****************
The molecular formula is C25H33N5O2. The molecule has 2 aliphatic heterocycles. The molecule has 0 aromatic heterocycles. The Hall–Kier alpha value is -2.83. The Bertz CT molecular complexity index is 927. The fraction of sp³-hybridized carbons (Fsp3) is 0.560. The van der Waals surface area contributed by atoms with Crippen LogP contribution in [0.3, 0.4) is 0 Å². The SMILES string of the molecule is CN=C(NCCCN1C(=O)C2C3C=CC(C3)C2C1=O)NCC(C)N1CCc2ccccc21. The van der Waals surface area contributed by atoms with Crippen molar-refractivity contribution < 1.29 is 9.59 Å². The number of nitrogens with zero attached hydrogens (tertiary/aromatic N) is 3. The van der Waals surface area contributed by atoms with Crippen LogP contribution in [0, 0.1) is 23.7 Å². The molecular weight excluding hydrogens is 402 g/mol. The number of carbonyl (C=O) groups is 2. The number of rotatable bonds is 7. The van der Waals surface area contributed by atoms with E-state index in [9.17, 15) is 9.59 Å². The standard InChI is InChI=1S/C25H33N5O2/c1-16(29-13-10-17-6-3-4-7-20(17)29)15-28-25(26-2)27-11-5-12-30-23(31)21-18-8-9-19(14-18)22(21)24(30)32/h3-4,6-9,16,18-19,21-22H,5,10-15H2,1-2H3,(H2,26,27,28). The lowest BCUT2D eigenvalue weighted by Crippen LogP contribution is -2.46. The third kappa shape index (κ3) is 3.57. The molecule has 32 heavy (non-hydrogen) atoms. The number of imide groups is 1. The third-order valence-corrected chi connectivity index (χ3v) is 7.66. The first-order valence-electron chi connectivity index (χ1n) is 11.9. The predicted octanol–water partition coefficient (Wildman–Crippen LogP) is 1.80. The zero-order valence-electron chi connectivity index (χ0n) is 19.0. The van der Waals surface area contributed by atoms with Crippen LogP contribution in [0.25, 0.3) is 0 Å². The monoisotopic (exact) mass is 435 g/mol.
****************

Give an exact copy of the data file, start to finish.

The molecular formula is C25H33N5O2. The molecule has 2 aliphatic heterocycles. The molecule has 0 aromatic heterocycles. The Hall–Kier alpha value is -2.83. The Bertz CT molecular complexity index is 927. The fraction of sp³-hybridized carbons (Fsp3) is 0.560. The van der Waals surface area contributed by atoms with Crippen LogP contribution in [0.3, 0.4) is 0 Å². The SMILES string of the molecule is CN=C(NCCCN1C(=O)C2C3C=CC(C3)C2C1=O)NCC(C)N1CCc2ccccc21. The van der Waals surface area contributed by atoms with Crippen molar-refractivity contribution < 1.29 is 9.59 Å². The number of nitrogens with zero attached hydrogens (tertiary/aromatic N) is 3. The van der Waals surface area contributed by atoms with Crippen LogP contribution in [0, 0.1) is 23.7 Å². The molecular weight excluding hydrogens is 402 g/mol. The number of carbonyl (C=O) groups is 2. The number of rotatable bonds is 7. The van der Waals surface area contributed by atoms with E-state index in [9.17, 15) is 9.59 Å². The standard InChI is InChI=1S/C25H33N5O2/c1-16(29-13-10-17-6-3-4-7-20(17)29)15-28-25(26-2)27-11-5-12-30-23(31)21-18-8-9-19(14-18)22(21)24(30)32/h3-4,6-9,16,18-19,21-22H,5,10-15H2,1-2H3,(H2,26,27,28). The lowest BCUT2D eigenvalue weighted by Crippen LogP contribution is -2.46. The third kappa shape index (κ3) is 3.57. The molecule has 32 heavy (non-hydrogen) atoms. The number of imide groups is 1. The third-order valence-corrected chi connectivity index (χ3v) is 7.66. The first-order valence-electron chi connectivity index (χ1n) is 11.9. The predicted octanol–water partition coefficient (Wildman–Crippen LogP) is 1.80. The zero-order valence-electron chi connectivity index (χ0n) is 19.0. The van der Waals surface area contributed by atoms with Crippen LogP contribution in [0.25, 0.3) is 0 Å². The monoisotopic (exact) mass is 435 g/mol.